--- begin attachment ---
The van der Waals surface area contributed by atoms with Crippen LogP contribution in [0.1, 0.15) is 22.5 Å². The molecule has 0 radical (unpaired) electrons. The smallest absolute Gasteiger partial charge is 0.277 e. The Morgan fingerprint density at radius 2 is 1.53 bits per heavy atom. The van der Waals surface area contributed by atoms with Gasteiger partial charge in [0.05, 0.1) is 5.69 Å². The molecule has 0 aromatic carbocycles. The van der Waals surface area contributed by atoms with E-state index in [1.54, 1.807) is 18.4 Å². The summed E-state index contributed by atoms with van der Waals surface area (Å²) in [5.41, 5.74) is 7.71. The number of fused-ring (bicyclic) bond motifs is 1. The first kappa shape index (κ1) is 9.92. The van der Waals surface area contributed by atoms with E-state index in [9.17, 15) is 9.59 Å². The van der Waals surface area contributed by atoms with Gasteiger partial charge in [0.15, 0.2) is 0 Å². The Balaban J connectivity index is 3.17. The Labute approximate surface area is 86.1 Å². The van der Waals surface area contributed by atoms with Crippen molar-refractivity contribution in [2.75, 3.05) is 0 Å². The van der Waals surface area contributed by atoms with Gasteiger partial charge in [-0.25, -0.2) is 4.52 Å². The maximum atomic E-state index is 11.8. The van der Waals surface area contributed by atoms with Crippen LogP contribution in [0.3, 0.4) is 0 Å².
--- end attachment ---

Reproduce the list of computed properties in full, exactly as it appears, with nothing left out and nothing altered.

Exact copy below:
The van der Waals surface area contributed by atoms with Crippen LogP contribution in [0.1, 0.15) is 22.5 Å². The molecule has 0 radical (unpaired) electrons. The smallest absolute Gasteiger partial charge is 0.277 e. The Morgan fingerprint density at radius 2 is 1.53 bits per heavy atom. The van der Waals surface area contributed by atoms with Gasteiger partial charge in [0.05, 0.1) is 5.69 Å². The molecule has 0 aromatic carbocycles. The van der Waals surface area contributed by atoms with E-state index in [1.54, 1.807) is 18.4 Å². The summed E-state index contributed by atoms with van der Waals surface area (Å²) in [5.41, 5.74) is 7.71. The number of fused-ring (bicyclic) bond motifs is 1. The first kappa shape index (κ1) is 9.92. The van der Waals surface area contributed by atoms with E-state index in [9.17, 15) is 9.59 Å². The van der Waals surface area contributed by atoms with Gasteiger partial charge in [0.15, 0.2) is 0 Å². The Balaban J connectivity index is 3.17. The Labute approximate surface area is 86.1 Å². The van der Waals surface area contributed by atoms with Crippen molar-refractivity contribution in [2.75, 3.05) is 0 Å². The van der Waals surface area contributed by atoms with Gasteiger partial charge in [-0.25, -0.2) is 4.52 Å². The maximum atomic E-state index is 11.8. The van der Waals surface area contributed by atoms with Crippen LogP contribution in [0.3, 0.4) is 0 Å².